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Year : 1994  |  Volume : 38  |  Issue : 2  |  Page : 44-9

Usefulness of ORT in certain special situations of diarrhoeal diseases.


Division of Clinical Medicine, National Institute of Cholera and Enteric Diseases, Calcutta

Correspondence Address:
P Dutta
Division of Clinical Medicine, National Institute of Cholera and Enteric Diseases, Calcutta

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Source of Support: None, Conflict of Interest: None


PMID: 7835995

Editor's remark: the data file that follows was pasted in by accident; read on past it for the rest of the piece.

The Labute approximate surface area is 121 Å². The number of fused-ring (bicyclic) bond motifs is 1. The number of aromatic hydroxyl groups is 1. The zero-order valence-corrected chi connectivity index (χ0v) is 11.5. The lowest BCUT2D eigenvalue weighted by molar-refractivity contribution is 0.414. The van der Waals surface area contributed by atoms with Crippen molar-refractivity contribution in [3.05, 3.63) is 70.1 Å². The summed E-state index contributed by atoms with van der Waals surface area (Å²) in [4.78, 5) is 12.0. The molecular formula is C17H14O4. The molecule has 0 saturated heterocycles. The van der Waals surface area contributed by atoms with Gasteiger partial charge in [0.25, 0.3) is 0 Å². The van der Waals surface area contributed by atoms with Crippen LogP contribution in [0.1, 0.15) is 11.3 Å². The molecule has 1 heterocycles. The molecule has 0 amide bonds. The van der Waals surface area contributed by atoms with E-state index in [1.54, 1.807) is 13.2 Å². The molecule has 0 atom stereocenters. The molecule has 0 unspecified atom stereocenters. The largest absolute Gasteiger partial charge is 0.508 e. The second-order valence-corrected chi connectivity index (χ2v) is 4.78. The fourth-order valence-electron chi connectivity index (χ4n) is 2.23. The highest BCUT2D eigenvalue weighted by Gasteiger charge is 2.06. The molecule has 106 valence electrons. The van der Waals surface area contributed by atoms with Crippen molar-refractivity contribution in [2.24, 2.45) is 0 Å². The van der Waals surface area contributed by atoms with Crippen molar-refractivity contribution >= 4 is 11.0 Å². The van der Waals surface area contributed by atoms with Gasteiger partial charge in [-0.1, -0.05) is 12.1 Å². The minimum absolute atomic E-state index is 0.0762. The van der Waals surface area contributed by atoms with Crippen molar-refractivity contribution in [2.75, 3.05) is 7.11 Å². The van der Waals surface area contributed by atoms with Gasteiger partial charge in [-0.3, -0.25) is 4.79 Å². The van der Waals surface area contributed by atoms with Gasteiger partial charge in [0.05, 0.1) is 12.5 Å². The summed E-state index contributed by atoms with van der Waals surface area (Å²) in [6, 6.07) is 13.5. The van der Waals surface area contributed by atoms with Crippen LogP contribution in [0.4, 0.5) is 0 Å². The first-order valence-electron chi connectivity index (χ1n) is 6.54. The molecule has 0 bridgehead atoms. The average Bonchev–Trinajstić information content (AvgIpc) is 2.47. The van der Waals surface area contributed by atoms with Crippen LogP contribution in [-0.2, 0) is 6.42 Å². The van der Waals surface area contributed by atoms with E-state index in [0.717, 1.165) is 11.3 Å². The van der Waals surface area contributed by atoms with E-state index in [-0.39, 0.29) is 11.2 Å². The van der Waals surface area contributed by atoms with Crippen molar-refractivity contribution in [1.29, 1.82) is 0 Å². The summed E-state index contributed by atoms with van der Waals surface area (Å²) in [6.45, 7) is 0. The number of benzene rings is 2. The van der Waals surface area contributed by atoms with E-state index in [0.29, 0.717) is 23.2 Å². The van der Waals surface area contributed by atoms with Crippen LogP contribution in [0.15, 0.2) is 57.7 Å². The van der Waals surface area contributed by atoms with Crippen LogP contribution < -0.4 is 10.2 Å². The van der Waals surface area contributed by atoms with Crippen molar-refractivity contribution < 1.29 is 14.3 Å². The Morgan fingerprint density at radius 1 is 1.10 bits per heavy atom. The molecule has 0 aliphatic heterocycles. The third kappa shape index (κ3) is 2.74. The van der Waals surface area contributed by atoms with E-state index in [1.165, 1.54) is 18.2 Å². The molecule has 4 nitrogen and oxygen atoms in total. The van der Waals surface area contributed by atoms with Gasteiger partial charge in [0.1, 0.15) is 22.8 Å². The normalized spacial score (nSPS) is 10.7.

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Diarrhea is one of the most common causes of morbidity and mortality in infants and children less than 5 years old in developing countries. Diarrheal diseases are a major cause of childhood malnutrition. Toxin-producing bacteria are responsible for many acute diarrheas. Oral rehydration solution (ORS) treats dehydration caused by acute diarrheal episodes. WHO promotes the use of a single oral rehydration formula which contains 3.5 g sodium chloride, 2.5 g sodium bicarbonate or 2.9 g trisodium citrate dihydrate, 1.5 g potassium chloride, and 20 g glucose to 1 liter of water. This ORS formula can safely be used for all age groups and all etiologies of diarrhea. ORS replaces the lost fluid and electrolytes and maintains fluid and electrolytes. Pediatricians in most developed countries do not accept this ORS formula in cases of rotavirus-caused diarrhea because rotavirus blunts some absorptive villi and reduces the activity of lactase and other disaccharidase, resulting in reduced absorption. Yet, the unaffected villus cells may absorb enough water and electrolytes to be effective. In cases of vomiting, ORS should be administered in small amounts and slowly. Some health workers are concerned that 90 mmol/l sodium in the WHO formula causes hypernatremia in neonates and young infants who have low sodium levels in their stools. Specialists suggest ORS with 30-60 mmol/l or additional water administered in a 2:1 ratio for these young infants. Hypernatremia is also a concern for malnourished children, but studies show that WHO's ORS is safe and effective in treating malnourished children. Bottle fed children are more vulnerable to hypernatremia than breast fed children. Hypernatremia has neurological effects. Hyponatremia is more common in developing countries than developed countries. It also has neurological effects. In severe dehydration cases, intravenous fluid or ORS delivered via a nasogastric tube should be given immediately.


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